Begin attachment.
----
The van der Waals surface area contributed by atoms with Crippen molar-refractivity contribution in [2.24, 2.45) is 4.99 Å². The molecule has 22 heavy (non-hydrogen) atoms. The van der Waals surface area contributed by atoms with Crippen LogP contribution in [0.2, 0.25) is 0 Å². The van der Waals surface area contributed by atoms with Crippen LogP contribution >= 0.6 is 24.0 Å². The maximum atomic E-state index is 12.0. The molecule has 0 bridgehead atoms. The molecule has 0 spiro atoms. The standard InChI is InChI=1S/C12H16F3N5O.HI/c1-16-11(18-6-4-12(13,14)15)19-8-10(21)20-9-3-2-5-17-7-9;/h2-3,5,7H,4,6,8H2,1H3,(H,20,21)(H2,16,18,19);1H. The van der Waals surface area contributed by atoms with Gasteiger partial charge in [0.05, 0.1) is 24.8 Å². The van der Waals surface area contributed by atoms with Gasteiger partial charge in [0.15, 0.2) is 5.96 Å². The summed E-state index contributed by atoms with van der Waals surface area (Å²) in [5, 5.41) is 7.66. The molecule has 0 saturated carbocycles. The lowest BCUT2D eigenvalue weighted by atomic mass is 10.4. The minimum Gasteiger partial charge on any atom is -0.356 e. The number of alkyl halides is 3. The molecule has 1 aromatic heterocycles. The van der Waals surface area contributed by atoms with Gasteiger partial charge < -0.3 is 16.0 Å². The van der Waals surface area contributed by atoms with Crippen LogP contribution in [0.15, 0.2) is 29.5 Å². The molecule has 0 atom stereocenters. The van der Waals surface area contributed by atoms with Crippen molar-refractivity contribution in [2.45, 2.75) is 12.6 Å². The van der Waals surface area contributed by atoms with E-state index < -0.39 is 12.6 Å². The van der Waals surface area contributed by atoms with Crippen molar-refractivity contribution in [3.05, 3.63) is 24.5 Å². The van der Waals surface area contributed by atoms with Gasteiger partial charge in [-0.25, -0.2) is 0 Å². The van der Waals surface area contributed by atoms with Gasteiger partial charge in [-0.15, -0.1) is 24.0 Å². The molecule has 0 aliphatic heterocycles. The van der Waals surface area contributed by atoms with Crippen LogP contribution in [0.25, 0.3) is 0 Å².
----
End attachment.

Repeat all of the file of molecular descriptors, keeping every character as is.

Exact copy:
The van der Waals surface area contributed by atoms with Crippen molar-refractivity contribution in [2.24, 2.45) is 4.99 Å². The molecule has 22 heavy (non-hydrogen) atoms. The van der Waals surface area contributed by atoms with Crippen LogP contribution in [0.2, 0.25) is 0 Å². The van der Waals surface area contributed by atoms with Crippen LogP contribution >= 0.6 is 24.0 Å². The maximum atomic E-state index is 12.0. The molecule has 0 bridgehead atoms. The molecule has 0 spiro atoms. The standard InChI is InChI=1S/C12H16F3N5O.HI/c1-16-11(18-6-4-12(13,14)15)19-8-10(21)20-9-3-2-5-17-7-9;/h2-3,5,7H,4,6,8H2,1H3,(H,20,21)(H2,16,18,19);1H. The van der Waals surface area contributed by atoms with Gasteiger partial charge in [0.05, 0.1) is 24.8 Å². The van der Waals surface area contributed by atoms with Gasteiger partial charge in [0.15, 0.2) is 5.96 Å². The summed E-state index contributed by atoms with van der Waals surface area (Å²) in [5, 5.41) is 7.66. The molecule has 0 saturated carbocycles. The lowest BCUT2D eigenvalue weighted by atomic mass is 10.4. The minimum Gasteiger partial charge on any atom is -0.356 e. The number of alkyl halides is 3. The molecule has 1 aromatic heterocycles. The van der Waals surface area contributed by atoms with Gasteiger partial charge < -0.3 is 16.0 Å². The van der Waals surface area contributed by atoms with Crippen LogP contribution in [0.15, 0.2) is 29.5 Å². The molecule has 0 atom stereocenters. The van der Waals surface area contributed by atoms with Crippen molar-refractivity contribution in [2.45, 2.75) is 12.6 Å². The van der Waals surface area contributed by atoms with E-state index < -0.39 is 12.6 Å². The van der Waals surface area contributed by atoms with Crippen molar-refractivity contribution in [3.05, 3.63) is 24.5 Å². The van der Waals surface area contributed by atoms with Gasteiger partial charge in [-0.25, -0.2) is 0 Å². The van der Waals surface area contributed by atoms with Gasteiger partial charge in [-0.15, -0.1) is 24.0 Å². The molecule has 0 aliphatic heterocycles. The van der Waals surface area contributed by atoms with Crippen LogP contribution in [0.25, 0.3) is 0 Å².